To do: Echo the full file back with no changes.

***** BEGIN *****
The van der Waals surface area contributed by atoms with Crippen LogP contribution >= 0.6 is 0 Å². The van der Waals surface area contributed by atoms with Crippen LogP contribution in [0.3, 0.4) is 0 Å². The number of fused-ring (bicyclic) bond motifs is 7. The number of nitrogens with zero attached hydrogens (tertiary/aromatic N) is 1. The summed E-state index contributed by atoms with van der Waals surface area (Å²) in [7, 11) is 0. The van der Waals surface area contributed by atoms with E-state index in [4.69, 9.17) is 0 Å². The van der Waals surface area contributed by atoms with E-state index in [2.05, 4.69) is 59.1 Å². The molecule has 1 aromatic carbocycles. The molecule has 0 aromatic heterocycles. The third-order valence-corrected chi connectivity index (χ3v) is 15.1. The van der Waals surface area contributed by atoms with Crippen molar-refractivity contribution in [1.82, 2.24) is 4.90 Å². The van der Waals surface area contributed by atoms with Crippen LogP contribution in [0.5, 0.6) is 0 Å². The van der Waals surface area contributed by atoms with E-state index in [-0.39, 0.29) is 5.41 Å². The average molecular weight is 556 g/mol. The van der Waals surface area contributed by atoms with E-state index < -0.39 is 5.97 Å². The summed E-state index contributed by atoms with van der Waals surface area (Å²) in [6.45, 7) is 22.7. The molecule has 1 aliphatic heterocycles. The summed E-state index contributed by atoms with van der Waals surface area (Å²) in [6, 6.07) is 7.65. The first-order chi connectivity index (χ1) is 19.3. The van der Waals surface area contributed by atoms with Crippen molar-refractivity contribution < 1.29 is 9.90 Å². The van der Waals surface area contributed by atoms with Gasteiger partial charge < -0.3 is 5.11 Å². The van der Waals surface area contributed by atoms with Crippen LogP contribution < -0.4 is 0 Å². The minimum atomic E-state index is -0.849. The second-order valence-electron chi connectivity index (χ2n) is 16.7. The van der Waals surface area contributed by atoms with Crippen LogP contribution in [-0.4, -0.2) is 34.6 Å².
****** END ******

The van der Waals surface area contributed by atoms with Crippen LogP contribution >= 0.6 is 0 Å². The van der Waals surface area contributed by atoms with Crippen LogP contribution in [0.3, 0.4) is 0 Å². The number of fused-ring (bicyclic) bond motifs is 7. The number of nitrogens with zero attached hydrogens (tertiary/aromatic N) is 1. The summed E-state index contributed by atoms with van der Waals surface area (Å²) in [7, 11) is 0. The van der Waals surface area contributed by atoms with E-state index in [4.69, 9.17) is 0 Å². The van der Waals surface area contributed by atoms with E-state index in [2.05, 4.69) is 59.1 Å². The molecule has 1 aromatic carbocycles. The molecule has 0 aromatic heterocycles. The third-order valence-corrected chi connectivity index (χ3v) is 15.1. The van der Waals surface area contributed by atoms with Crippen molar-refractivity contribution in [1.82, 2.24) is 4.90 Å². The van der Waals surface area contributed by atoms with Crippen LogP contribution in [0.5, 0.6) is 0 Å². The van der Waals surface area contributed by atoms with E-state index in [-0.39, 0.29) is 5.41 Å². The average molecular weight is 556 g/mol. The van der Waals surface area contributed by atoms with E-state index < -0.39 is 5.97 Å². The summed E-state index contributed by atoms with van der Waals surface area (Å²) in [6.45, 7) is 22.7. The molecule has 1 aliphatic heterocycles. The summed E-state index contributed by atoms with van der Waals surface area (Å²) in [6, 6.07) is 7.65. The first-order chi connectivity index (χ1) is 19.3. The van der Waals surface area contributed by atoms with Crippen molar-refractivity contribution < 1.29 is 9.90 Å². The van der Waals surface area contributed by atoms with Gasteiger partial charge < -0.3 is 5.11 Å². The van der Waals surface area contributed by atoms with Crippen LogP contribution < -0.4 is 0 Å². The minimum atomic E-state index is -0.849. The second-order valence-electron chi connectivity index (χ2n) is 16.7. The van der Waals surface area contributed by atoms with Crippen LogP contribution in [-0.4, -0.2) is 34.6 Å².